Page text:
In spite of acknowledging the fact that celebrities are strong influencers, Advertising Club of India President Raj Nayak finds it silly to penalise celebrities over misleading advertisements.

“It is unfair to put the onus on celebs unless they are endorsing brands like beedi (hand rolled tobacco leaves), cigarettes , alcohol, gutka (chewing tobacco), fairness cream or any such product that is injurious to health or has a negative  impact on society.  Even in such a case there should be an advisory cautioning them from endorsing such products,” Nayak opined, adding the onus of a misleading ad, however, must rest with the company that is advertising and selling the product.

According to Nayak, the industry in India already has a self-regulatory body, Advertising Standards Council of India (ASCI),  and consumers have the option of complaining or raising an issue regarding an ad, but it’s “absolutely silly to penalise celebrities.”

Though it has been seen that the global trend of using celebrities to push products does have a roller-coaster ride, Vizeum India MD Shripad Kulkarni does not totally agree that celebrities alone can change and shape opinions.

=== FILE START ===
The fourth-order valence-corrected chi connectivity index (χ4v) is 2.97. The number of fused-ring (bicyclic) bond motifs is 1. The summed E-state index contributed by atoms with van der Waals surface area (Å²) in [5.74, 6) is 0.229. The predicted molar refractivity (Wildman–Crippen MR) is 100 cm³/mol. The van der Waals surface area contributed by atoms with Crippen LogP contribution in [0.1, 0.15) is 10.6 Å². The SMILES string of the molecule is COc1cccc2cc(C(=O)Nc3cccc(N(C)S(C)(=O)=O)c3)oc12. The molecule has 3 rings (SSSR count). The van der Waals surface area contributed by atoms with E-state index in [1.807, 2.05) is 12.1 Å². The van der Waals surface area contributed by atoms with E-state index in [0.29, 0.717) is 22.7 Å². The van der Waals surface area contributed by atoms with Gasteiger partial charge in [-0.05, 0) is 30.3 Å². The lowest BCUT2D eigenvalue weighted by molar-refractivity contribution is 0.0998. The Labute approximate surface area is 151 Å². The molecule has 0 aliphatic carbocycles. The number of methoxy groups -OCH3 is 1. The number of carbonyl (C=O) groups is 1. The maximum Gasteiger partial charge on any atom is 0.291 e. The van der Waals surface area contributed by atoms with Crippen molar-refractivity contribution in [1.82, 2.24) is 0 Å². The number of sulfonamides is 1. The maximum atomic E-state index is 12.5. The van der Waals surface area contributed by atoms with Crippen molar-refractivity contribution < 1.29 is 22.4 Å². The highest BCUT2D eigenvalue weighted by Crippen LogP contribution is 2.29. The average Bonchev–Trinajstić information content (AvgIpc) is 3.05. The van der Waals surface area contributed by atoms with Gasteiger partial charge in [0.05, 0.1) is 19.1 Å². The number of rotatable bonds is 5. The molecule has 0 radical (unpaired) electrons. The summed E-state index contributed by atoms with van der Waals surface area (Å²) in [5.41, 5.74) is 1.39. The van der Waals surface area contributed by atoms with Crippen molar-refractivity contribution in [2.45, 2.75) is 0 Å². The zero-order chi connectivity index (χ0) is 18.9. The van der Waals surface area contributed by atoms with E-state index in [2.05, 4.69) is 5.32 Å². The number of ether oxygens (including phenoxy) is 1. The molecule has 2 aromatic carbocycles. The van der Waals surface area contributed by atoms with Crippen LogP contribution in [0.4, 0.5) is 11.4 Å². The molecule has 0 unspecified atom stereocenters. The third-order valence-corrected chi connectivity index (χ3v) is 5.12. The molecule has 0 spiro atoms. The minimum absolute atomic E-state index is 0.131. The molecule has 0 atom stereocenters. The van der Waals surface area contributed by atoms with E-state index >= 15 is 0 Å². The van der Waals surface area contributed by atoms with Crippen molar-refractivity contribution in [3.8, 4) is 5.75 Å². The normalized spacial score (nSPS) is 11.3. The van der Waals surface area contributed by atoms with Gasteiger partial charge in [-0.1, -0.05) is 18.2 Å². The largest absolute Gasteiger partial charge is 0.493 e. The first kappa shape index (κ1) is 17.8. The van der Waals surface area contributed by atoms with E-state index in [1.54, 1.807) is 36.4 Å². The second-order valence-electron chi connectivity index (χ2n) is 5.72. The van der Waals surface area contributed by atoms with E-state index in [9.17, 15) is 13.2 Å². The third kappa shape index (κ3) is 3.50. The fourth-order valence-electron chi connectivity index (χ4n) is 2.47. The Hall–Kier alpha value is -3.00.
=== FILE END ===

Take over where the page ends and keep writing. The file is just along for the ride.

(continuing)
“Holding the celebrity responsible is akin to shooting the messenger. A celebrity is an individual without any public authority. Assuming that a misleading ad is the sole responsibility of the celebrity, can somebody please explain to me how an individual can ever figure out if the claim in an ad on any product category is true or not?” Kulkarni asked, explaining that a celebrity who can check the veracity or authenticity of all the products or services (being endorsed by him or her),  ranging from a financial instrument rating, vest comfort or oils helping maintain long hair, etc, “might as well get into the most lucrative business in India --- become a godman” or god-woman as the case may be.

Echoing sentiments similar to Kulkarni was RK Swamy Hansa BBDO Chairman Srinivasan K Swamy. “Celebrities don’t have the means to clarify each and every claim made by a brand. They may have sort of a check, but that doesn’t make it a foolproof one. I think a brand communication is ultimately an advertiser’s responsibility,” he averred.

Vague term or definition

The 2014 Eurominitor study at another place stated that the level of celebrity influence is “difficult to gauge” but it is estimated that while as many as one in four advertisements feature celebrities in the US, the percentage is much lower in Europe. In Germany, for example, the rate is around 16 per cent. The  celebrity culture is widespread in Asia and though the  phenomenon is newer in China and India, it has gained momentum in a relatively short space of time.